Just as with Brexit (remember that?), there was a period when the lockdown was seen by many as something they could pause for. And again, just as with Brexit, that time passed. Like a ship’s captain who spots a larger-than-usual wave on the horizon and initially hopes it’s a one-off, but after assessing the accompanying weather realises it’s the first of many, business leaders are increasingly moving from “hold fast” to “steady as she goes”.
Steady As She Goes
What does this mean for recruitment? To start with the roles which were placed on hold back in March are slowly being dethawed. For a while it was sustainable to leave them midway through, especially as one of the quirks of lockdown was that many permanent staff found themselves with less to do and could therefore fill the gaps which normally would go to new hires. However, as lockdown has eased, and businesses have recalibrated, that population with spare time on their hands has seen their capacity for overflow work reduce, forcing the need to resume hiring, be it interim temps or full perm processes.
Part of that initial hold instinct was the inevitable concern with the unknown. Questions around whether you can recruit the right person if their entire hiring procedure is virtual, combined with a wariness of being an industry guinea pig, pushed back any immediate talk of new hiring. Similarly, concerns around remote temping, such as Wi-Fi, proper office space, security and software access etc. all made for a kneejerk “no thank you” response. But these concerns have been revealed to be unfounded. Again, when hands are forced by necessity, experiments with an end-to-end virtual process have proved positive, to the point whereby there’s a genuine question around how much of all this will stay in place once the pandemic is truly over.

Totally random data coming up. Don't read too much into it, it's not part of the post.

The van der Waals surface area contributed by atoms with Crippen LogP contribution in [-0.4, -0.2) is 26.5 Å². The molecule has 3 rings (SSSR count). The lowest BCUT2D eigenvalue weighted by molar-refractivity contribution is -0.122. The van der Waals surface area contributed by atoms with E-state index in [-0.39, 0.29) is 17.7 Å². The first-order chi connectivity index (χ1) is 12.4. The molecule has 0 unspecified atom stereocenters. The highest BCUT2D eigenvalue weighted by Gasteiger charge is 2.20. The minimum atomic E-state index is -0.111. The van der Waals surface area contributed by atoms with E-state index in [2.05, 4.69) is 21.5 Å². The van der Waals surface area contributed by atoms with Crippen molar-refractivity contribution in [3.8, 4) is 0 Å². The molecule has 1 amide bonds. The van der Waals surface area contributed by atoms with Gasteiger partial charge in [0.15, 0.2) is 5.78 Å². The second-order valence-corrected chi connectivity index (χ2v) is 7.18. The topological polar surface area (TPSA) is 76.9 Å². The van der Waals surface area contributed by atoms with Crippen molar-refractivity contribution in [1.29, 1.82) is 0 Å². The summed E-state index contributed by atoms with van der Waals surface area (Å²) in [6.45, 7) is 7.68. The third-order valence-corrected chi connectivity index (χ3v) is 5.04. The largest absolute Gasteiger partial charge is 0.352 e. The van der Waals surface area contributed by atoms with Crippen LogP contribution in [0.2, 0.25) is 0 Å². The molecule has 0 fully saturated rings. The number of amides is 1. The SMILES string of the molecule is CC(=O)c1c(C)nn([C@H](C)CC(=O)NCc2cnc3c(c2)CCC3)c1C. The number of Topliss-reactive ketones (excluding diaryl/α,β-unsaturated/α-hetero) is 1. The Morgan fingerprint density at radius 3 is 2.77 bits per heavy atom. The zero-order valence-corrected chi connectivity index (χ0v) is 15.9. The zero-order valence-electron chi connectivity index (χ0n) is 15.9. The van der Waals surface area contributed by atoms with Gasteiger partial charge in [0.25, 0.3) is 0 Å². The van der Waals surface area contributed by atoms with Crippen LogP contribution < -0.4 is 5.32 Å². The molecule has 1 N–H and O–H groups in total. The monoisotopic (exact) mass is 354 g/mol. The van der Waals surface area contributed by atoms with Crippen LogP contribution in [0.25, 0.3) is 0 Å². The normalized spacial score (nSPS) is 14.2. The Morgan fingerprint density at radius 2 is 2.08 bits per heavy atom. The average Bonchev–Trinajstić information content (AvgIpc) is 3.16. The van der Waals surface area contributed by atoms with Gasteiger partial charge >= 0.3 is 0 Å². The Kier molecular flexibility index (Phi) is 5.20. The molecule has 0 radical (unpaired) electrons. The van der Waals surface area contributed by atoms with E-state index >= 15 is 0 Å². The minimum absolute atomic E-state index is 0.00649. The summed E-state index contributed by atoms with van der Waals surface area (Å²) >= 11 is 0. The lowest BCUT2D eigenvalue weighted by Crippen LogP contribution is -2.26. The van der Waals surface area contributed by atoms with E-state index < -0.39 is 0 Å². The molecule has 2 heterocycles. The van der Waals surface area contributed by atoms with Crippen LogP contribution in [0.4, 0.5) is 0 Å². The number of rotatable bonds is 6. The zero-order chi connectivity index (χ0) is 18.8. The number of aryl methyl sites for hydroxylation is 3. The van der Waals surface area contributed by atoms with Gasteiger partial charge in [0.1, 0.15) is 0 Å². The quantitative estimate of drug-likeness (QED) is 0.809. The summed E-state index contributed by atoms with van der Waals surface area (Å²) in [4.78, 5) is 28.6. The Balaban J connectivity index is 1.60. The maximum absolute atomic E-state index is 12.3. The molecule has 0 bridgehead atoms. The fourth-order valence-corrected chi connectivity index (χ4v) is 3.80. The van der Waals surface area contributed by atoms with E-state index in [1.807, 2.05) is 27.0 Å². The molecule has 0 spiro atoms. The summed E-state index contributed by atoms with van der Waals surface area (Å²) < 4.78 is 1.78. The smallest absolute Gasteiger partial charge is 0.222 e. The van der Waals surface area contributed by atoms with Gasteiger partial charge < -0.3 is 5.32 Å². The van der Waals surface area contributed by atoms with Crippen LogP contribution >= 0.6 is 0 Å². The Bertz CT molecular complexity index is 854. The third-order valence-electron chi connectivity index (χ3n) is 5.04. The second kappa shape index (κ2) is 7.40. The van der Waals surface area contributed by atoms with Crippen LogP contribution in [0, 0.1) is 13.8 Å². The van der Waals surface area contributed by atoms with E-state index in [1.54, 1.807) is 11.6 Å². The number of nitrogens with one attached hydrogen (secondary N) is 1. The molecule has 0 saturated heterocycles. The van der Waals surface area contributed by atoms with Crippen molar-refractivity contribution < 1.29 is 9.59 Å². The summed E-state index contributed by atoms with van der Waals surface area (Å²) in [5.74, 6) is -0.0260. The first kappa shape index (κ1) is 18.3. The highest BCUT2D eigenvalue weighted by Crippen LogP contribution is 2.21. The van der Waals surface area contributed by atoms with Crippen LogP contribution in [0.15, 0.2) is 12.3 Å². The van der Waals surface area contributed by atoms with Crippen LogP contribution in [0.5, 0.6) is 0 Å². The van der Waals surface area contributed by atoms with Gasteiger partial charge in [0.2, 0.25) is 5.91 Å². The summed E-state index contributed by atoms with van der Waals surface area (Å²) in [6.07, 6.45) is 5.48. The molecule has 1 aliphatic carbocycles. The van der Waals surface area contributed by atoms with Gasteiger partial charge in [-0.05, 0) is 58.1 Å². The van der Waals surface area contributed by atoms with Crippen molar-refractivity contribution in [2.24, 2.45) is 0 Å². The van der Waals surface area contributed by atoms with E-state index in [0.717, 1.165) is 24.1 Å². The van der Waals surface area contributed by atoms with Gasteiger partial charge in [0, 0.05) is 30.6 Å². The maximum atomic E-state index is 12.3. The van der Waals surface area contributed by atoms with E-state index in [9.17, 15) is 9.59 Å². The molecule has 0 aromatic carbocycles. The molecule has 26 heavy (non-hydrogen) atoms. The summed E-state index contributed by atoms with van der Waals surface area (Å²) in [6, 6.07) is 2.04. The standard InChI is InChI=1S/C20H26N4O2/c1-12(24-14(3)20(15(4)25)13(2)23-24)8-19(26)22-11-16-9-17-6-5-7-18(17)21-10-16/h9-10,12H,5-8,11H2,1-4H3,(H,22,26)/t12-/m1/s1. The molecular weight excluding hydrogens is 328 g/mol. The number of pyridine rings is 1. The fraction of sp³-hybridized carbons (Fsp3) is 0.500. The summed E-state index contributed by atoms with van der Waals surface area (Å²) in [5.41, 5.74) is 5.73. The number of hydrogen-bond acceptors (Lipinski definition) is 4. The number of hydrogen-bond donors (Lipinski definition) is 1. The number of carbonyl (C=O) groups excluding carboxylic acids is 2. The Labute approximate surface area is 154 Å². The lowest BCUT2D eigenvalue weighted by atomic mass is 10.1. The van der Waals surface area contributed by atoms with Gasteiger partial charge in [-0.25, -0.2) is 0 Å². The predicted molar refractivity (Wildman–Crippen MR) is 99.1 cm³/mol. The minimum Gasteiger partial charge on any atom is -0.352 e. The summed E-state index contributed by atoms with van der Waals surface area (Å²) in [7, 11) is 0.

The Real New Normal
The expression “new normal” has been thrown around a lot since March, and like all popular phrases it means different things to different people. I don’t think anybody felt the initial, hard lockdown we all faced was indefinite. The real new normal will be forged by the current semi-lockdown, and which of its features will linger culturally in the years to come.
Pre-COVID, firms were often theoretically supportive but practically hesitant regarding homeworking, especially for those employed in support roles. Of course, there will be people who sadly take advantage, and few would suggest purely home-based work is a positive thing, but have we entered an era in which one to two days a week or month will become a reasonable ask? Certainly, in terms of setup, many of the predicted obstacles have been confounded. And firms will have to tread lightly around employees who are reluctant to return to full-time commuting regardless of government guidelines on the matter. Will they revert to old instincts with fresh hires or maintain their nuance?
A Client-driven Market?
These adjustments are as much reflected in the candidates as the clients. Whenever an economy gets into trouble you tend to see jobseekers adjust their priorities. Luxury inevitably gives way to necessity, and securing a position which ticks enough boxes supplants the focus on finding a dream job. VWA has seen this from the beginning. Earlier in lockdown we advertised a position and within the hour over 300 applicants had made inquiries. By the following morning it was in excess of 1000. This phenomenon was powerfully reinforced from July when the market began to see the impact of redundancies, a trend which is set to continue. Unfortunately, with excessive candidate numbers seeking work, clients can afford to be even more particular than usual, especially when they are already struggling with the caution surrounding virtual recruitment hitherto mentioned. Furthermore, distinguishing between contenders who genuinely want the role and those who need filler until the economy corrects, has become a primary concern for employers. It will be interesting to see in the coming months if these currents finally overturn the candidate-driven market which has been in place for the last several years.
Full Steam Ahead
Ships must reach their destinations and waiting out a storm is a time-limited manoeuvre. Of course, responsible captains don’t underestimate the risks, and must deploy their crews accordingly. But holding out for tranquillity to materialise when there’s no end in sight isn’t an option; the only real tranquillity is on the other side and can only be reached with an order of “full steam ahead”.